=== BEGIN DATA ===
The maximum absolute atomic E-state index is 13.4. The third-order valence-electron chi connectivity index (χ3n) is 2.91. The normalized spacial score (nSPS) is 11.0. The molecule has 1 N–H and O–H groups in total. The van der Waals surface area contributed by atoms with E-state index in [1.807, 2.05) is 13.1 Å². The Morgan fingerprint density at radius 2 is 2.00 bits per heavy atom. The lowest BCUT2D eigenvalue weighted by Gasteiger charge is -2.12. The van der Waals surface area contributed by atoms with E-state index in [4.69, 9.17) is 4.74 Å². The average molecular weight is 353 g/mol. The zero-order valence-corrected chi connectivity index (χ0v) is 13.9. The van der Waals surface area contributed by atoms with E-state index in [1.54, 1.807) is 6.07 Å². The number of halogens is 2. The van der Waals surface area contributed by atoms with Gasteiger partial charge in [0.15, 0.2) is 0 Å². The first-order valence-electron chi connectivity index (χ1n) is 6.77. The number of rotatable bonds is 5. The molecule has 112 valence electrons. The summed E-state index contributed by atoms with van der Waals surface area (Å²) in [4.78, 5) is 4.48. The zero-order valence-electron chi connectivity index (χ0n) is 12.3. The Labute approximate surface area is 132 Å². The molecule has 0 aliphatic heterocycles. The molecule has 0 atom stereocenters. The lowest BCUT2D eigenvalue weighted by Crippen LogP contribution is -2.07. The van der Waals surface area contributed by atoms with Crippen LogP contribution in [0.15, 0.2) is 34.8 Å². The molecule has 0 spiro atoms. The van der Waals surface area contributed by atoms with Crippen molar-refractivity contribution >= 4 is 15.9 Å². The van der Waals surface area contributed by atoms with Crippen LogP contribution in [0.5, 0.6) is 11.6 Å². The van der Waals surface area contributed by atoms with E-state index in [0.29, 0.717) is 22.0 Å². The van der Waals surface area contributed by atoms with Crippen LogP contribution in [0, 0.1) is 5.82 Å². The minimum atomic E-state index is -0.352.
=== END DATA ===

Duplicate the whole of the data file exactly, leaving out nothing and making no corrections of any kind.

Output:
The maximum absolute atomic E-state index is 13.4. The third-order valence-electron chi connectivity index (χ3n) is 2.91. The normalized spacial score (nSPS) is 11.0. The molecule has 1 N–H and O–H groups in total. The van der Waals surface area contributed by atoms with E-state index in [1.807, 2.05) is 13.1 Å². The Morgan fingerprint density at radius 2 is 2.00 bits per heavy atom. The lowest BCUT2D eigenvalue weighted by Gasteiger charge is -2.12. The van der Waals surface area contributed by atoms with E-state index in [4.69, 9.17) is 4.74 Å². The average molecular weight is 353 g/mol. The zero-order valence-corrected chi connectivity index (χ0v) is 13.9. The van der Waals surface area contributed by atoms with E-state index in [1.54, 1.807) is 6.07 Å². The number of halogens is 2. The van der Waals surface area contributed by atoms with Gasteiger partial charge in [0.15, 0.2) is 0 Å². The first-order valence-electron chi connectivity index (χ1n) is 6.77. The number of rotatable bonds is 5. The molecule has 112 valence electrons. The summed E-state index contributed by atoms with van der Waals surface area (Å²) in [4.78, 5) is 4.48. The zero-order valence-electron chi connectivity index (χ0n) is 12.3. The Labute approximate surface area is 132 Å². The molecule has 0 aliphatic heterocycles. The molecule has 0 atom stereocenters. The lowest BCUT2D eigenvalue weighted by Crippen LogP contribution is -2.07. The van der Waals surface area contributed by atoms with Crippen LogP contribution in [0.15, 0.2) is 34.8 Å². The molecule has 0 spiro atoms. The van der Waals surface area contributed by atoms with Crippen molar-refractivity contribution >= 4 is 15.9 Å². The van der Waals surface area contributed by atoms with Crippen LogP contribution in [0.5, 0.6) is 11.6 Å². The van der Waals surface area contributed by atoms with E-state index in [0.29, 0.717) is 22.0 Å². The van der Waals surface area contributed by atoms with Crippen LogP contribution in [0, 0.1) is 5.82 Å². The minimum atomic E-state index is -0.352.